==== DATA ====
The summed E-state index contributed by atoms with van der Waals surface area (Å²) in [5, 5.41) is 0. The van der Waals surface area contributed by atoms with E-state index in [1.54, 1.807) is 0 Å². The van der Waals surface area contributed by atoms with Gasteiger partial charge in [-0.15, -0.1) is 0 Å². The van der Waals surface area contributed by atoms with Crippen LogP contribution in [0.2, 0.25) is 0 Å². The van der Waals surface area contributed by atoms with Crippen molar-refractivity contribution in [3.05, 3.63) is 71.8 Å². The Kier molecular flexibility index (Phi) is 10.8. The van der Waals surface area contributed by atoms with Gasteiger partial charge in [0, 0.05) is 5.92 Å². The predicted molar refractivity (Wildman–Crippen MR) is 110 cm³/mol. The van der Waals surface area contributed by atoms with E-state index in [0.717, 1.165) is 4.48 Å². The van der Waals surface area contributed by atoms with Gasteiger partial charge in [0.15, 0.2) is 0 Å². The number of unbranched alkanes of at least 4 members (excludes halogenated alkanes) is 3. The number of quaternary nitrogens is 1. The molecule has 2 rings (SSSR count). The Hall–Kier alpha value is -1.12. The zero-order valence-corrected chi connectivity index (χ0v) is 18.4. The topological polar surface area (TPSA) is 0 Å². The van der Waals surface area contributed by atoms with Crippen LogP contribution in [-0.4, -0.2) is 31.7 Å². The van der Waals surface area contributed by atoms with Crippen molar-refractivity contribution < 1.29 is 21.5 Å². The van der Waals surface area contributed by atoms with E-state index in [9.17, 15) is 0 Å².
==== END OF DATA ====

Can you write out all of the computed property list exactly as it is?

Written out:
The summed E-state index contributed by atoms with van der Waals surface area (Å²) in [5, 5.41) is 0. The van der Waals surface area contributed by atoms with E-state index in [1.54, 1.807) is 0 Å². The van der Waals surface area contributed by atoms with Gasteiger partial charge in [-0.15, -0.1) is 0 Å². The van der Waals surface area contributed by atoms with Crippen LogP contribution in [0.2, 0.25) is 0 Å². The van der Waals surface area contributed by atoms with Crippen molar-refractivity contribution in [3.05, 3.63) is 71.8 Å². The Kier molecular flexibility index (Phi) is 10.8. The van der Waals surface area contributed by atoms with Gasteiger partial charge in [0, 0.05) is 5.92 Å². The predicted molar refractivity (Wildman–Crippen MR) is 110 cm³/mol. The van der Waals surface area contributed by atoms with E-state index in [0.717, 1.165) is 4.48 Å². The van der Waals surface area contributed by atoms with Gasteiger partial charge in [0.15, 0.2) is 0 Å². The number of unbranched alkanes of at least 4 members (excludes halogenated alkanes) is 3. The number of quaternary nitrogens is 1. The molecule has 2 rings (SSSR count). The Hall–Kier alpha value is -1.12. The zero-order valence-corrected chi connectivity index (χ0v) is 18.4. The topological polar surface area (TPSA) is 0 Å². The van der Waals surface area contributed by atoms with Crippen LogP contribution in [-0.4, -0.2) is 31.7 Å². The van der Waals surface area contributed by atoms with Crippen molar-refractivity contribution < 1.29 is 21.5 Å². The van der Waals surface area contributed by atoms with E-state index in [9.17, 15) is 0 Å².